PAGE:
US, ROK conduct joint drill
Updated: 2013-02-05 07:47
By Zhou Wa and Zhang Yunbi in Beijing (China Daily)
This handout photo released by the ROK Joint Chiefs of Staff on Monday shows Republic of Korea and US warships during a joint naval exercise in the East Sea (Sea of Japan) off the southeastern ROK port of Pohang. South Korea Joint Chiefs of Staff via Agence France-Presse
Beijing says China alone can't stop DPRK from a third nuclear test
Political mediation efforts by members of the Six-Party Talks coincided with the ongoing military drill between Seoul and Washington on Monday, as the possibility of another nuclear test by Pyongyang hung above the Korean Peninsula.
Wu Dawei, special representative of the Chinese government on the Korean Peninsula affairs exchanged views with his counterpart from the Republic of Korea, Lim Sung-nam, on the latest situation on the peninsula, Yonhap News Agency cited an official as saying.
Chinese Foreign Ministry spokeswoman Hua Chunying urged all parties to avoid increasing tensions on Monday in the current sensitive situation and called for restraint.
Maintaining peace and stability is in the interests of all parties, she said.
China has made great efforts to persuade the Democratic People's Republic of Korea to halt its nuclear program, but China's efforts alone may not be as effective as the ROK and its ally the United States expect, observers said.
Beijing will not simply take part in Seoul's alliance, although the ROK has pursued that goal, said Huang Youfu, a professor of the Korean Peninsula at the Minzu University of China.
"If Pyongyang has made up its mind to conduct the test, China's persuasion will not work," he said, adding that the nuclear issue on the Korean Peninsula is not triggered only by Pyongyang and China alone cannot solve the issue.
Wang Junsheng, a researcher on East Asian studies with the Chinese Academy of Social Sciences, said that what Pyongyang is pursuing is for Washington to treat it as an equal counterpart and respect its security concerns.
Meanwhile, the ROK and the US began a three-day joint naval exercise involving a US nuclear submarine on Monday, which was interpreted by analysts as a further provocation against the DPRK.
Yonhap on Friday cited Joint Chiefs of Staff Chairman General Jung Seung-jo as saying that the joint drill aims to guard against possible DPRK provocations involving submarines.
"The exercise includes at-sea operational training, detecting and tracking a submarine, anti-air and anti-ship live-fire training and anti-missile training," Yonhap quoted a military official as saying.
The drill is targeting Pyongyang, but it will hardly act as a deterrent on the DPRK's nuclear attempt, Huang said, adding that the nuclear plan offers Washington an excuse to further increase its military presence in East Asia.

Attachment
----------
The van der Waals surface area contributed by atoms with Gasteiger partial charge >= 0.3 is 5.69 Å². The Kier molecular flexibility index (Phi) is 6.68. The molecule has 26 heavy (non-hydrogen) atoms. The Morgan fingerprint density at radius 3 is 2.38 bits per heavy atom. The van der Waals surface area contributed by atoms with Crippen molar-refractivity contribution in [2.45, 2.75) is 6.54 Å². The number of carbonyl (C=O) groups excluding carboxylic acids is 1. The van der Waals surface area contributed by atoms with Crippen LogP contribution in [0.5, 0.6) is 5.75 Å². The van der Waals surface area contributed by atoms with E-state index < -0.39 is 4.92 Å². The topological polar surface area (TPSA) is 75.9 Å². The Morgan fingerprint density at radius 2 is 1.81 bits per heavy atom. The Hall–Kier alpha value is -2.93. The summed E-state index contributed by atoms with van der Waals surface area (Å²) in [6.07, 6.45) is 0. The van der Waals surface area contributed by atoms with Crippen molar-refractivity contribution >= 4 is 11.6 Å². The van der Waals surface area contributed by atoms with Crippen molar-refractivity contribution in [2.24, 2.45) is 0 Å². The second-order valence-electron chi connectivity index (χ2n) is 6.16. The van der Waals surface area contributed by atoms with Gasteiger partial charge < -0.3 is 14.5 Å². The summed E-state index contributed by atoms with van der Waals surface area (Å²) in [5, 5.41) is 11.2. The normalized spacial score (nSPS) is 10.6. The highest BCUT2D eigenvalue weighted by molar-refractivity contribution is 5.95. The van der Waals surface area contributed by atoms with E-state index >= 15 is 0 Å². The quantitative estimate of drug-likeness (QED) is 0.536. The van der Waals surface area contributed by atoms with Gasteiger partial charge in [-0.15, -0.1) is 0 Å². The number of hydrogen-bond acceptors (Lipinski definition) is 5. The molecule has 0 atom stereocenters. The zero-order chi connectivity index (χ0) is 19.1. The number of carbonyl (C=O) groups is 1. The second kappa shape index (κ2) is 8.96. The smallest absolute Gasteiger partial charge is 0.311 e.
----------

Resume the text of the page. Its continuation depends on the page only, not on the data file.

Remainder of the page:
The DPRK threatened to conduct a third nuclear test after the UN Security Council passed a resolution to expand sanctions against Pyongyang for its rocket launch on Dec 12.
According to a Yonhap report on Monday, Pyongyang denounced the latest UN sanctions as a "grave obstacle" to its efforts to rebuild its economy, saying such sanctions won't work and will only harden its resolve to further strengthen its self-defense capabilities.
Pyongyang is turning to nuclear weapons because it is confronted with difficulties in developing its economy under sanctions, and this mentality is very dangerous, said Huang.
The DPRK's Korean Central News Agency reported on Sunday that Pyongyang's top leader, Kim Jong-un, had chaired a high-level meeting with military officials to discuss a "great turn" in strengthening military capability and issued "important" guidelines to top officials.
Recent satellite imagery has confirmed activity at the northeastern nuclear test site in the DPRK, which covered the entrance to a test tunnel in an attempt to inhibit external monitoring, according to AFP.
Yonhap citied officials in Seoul as saying that the DPRK has completed all preparations and can detonate a nuclear device at any time.
Shi Yuanhua, director of Center for Korean Studies under the Institute of International Studies of Fudan University in Shanghai, said that the ROK's launch of its first rocket, Naro, last week provoked the DPRK to some degree and caused Pyongyang's resistance.
US Secretary of State John Kerry talked with his ROK counterpart on Monday, agreeing on the need to ensure that Pyongyang understands that it will face significant consequences from the international community if it continues its provocative behavior, The Associated Press reported.
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(China Daily 02/05/2013 page11)